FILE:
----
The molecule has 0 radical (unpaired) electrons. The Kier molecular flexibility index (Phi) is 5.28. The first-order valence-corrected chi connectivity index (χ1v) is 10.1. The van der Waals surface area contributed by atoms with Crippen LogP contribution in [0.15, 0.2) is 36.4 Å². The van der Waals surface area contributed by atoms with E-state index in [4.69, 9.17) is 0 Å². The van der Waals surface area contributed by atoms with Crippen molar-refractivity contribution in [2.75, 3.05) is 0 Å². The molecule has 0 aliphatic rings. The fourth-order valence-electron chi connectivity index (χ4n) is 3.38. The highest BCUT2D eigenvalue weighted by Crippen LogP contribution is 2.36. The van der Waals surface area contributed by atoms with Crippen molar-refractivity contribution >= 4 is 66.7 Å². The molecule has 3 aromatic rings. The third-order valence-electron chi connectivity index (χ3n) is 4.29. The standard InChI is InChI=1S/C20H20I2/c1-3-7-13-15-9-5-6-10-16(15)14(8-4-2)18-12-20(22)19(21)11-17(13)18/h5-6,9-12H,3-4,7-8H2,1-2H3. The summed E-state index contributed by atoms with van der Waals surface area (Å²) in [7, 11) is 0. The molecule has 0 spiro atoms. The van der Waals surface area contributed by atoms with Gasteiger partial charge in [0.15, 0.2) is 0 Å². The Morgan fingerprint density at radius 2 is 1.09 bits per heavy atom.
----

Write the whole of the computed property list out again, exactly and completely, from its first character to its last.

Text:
The molecule has 0 radical (unpaired) electrons. The Kier molecular flexibility index (Phi) is 5.28. The first-order valence-corrected chi connectivity index (χ1v) is 10.1. The van der Waals surface area contributed by atoms with Crippen LogP contribution in [0.15, 0.2) is 36.4 Å². The van der Waals surface area contributed by atoms with E-state index in [4.69, 9.17) is 0 Å². The van der Waals surface area contributed by atoms with Crippen molar-refractivity contribution in [2.75, 3.05) is 0 Å². The molecule has 0 aliphatic rings. The fourth-order valence-electron chi connectivity index (χ4n) is 3.38. The highest BCUT2D eigenvalue weighted by Crippen LogP contribution is 2.36. The van der Waals surface area contributed by atoms with Crippen molar-refractivity contribution >= 4 is 66.7 Å². The molecule has 3 aromatic rings. The third-order valence-electron chi connectivity index (χ3n) is 4.29. The standard InChI is InChI=1S/C20H20I2/c1-3-7-13-15-9-5-6-10-16(15)14(8-4-2)18-12-20(22)19(21)11-17(13)18/h5-6,9-12H,3-4,7-8H2,1-2H3. The summed E-state index contributed by atoms with van der Waals surface area (Å²) in [7, 11) is 0. The molecule has 0 spiro atoms. The van der Waals surface area contributed by atoms with Gasteiger partial charge in [0.15, 0.2) is 0 Å². The Morgan fingerprint density at radius 2 is 1.09 bits per heavy atom.